328 F.2d 512 (1st Cir. 1964), 6177, Dirring v. United States
|Docket Nº:||6177, 6178.|
|Citation:||328 F.2d 512|
|Party Name:||John T. DIRRING, Defendant, Appellant, v. UNITED STATES of America, Appellee (two cases).|
|Case Date:||February 25, 1964|
|Court:||United States Courts of Appeals, Court of Appeals for the First Circuit|
Heard Jan. 8, 1964.
Philip W. Halloran, Boston, Mass., with whom Ernest W. Piper, Jr., Boston, Mass., was on brief, for appellant.
A. David Mazzone, Asst. U.S. Atty., with whom W. Arthur Garrity, Jr., U.S. Atty., and Murray H. Falk and Gordon A. Martin, Jr., Asst. U.S. Atty., were on brief, for appellee.
Before WOODBURY, Chief Judge, and HARTIGAN and ALDRICH, Circuit judges.
ALDRICH, Circuit Judge.
A national bank in Avon, Massachusetts was robbed at 11:00 A.M. on February 1, 1963, by two masked men. The primary question on these appeals is whether there was sufficient evidence for the jury to find that one of them was defendant appellant. The cast of principal characters and list of properties are the following: Dirring, defendant appellant, known as 'Tiny'; Gleason, convicted co-defendant, who does not appeal; Mrs. Lucas, in whose house lived an adult daughter and Gleason; Somma, under indictment with Gleason for another matter; Mrs. Somma; a Buick sedan, property of Dirring; a 1949 Dodge, bought in the latter part of January 1963 by Gleason for Mrs. Lucas; an Oldsmobile station wagon, stolen on January 28, 1963.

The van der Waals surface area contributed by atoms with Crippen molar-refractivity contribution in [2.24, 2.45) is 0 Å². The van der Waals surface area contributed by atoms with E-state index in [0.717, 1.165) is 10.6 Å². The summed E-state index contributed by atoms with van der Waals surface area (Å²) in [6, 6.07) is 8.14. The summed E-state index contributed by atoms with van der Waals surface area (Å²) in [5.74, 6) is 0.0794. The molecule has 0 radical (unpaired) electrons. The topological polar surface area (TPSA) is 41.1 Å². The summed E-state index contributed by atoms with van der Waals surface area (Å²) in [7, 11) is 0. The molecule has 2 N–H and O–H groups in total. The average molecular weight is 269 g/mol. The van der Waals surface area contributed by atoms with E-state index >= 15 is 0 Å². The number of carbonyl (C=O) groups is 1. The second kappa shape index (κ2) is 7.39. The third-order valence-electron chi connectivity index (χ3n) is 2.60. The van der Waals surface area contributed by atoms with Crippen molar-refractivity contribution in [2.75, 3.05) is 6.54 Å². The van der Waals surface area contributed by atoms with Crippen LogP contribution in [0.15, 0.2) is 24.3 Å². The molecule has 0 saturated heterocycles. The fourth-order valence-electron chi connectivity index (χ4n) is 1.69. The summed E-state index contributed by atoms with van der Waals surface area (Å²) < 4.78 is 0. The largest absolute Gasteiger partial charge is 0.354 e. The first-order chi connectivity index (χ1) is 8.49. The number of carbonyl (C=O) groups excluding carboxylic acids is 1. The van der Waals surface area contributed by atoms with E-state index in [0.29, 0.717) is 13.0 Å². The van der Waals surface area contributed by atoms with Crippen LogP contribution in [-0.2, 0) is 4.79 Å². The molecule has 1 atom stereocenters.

The evidence warranted finding the following. About two weeks prior to February 1, 1963 Gleason called at the Somma's house accompanied by two men, one of whom was referred to as 'Tiny,' and who was short, of heavy build, and wore glasses and a hearing aid. 1 Gleason asked Somma if he wanted to 'drive a car on a score.' It was not defined what this meant. Somma refused. On January 30, and again on January 31, a telephone call was made from Mrs. Lucas' house to a number in Boston. The latter was a pay phone registered in Dirring's name, and was installed in a wallpaper and paint shop which was his place
of business. Neither Mrs. Lucas nor her daughter placed the call, or knew Dirring.
On the morning of February 1 Gleason had received Mrs. Lucas' permission to use the Dodge. Shortly prior to 11:00 A.M. all three cars were in a parking lot about two miles from the bank. At the time of the robbery the Oldsmobile (only) was absent. The Oldsmobile was with close approximation identified by bank witnesses as the 'getaway' car. Soon after the robbery the Oldsmobile was back in the...
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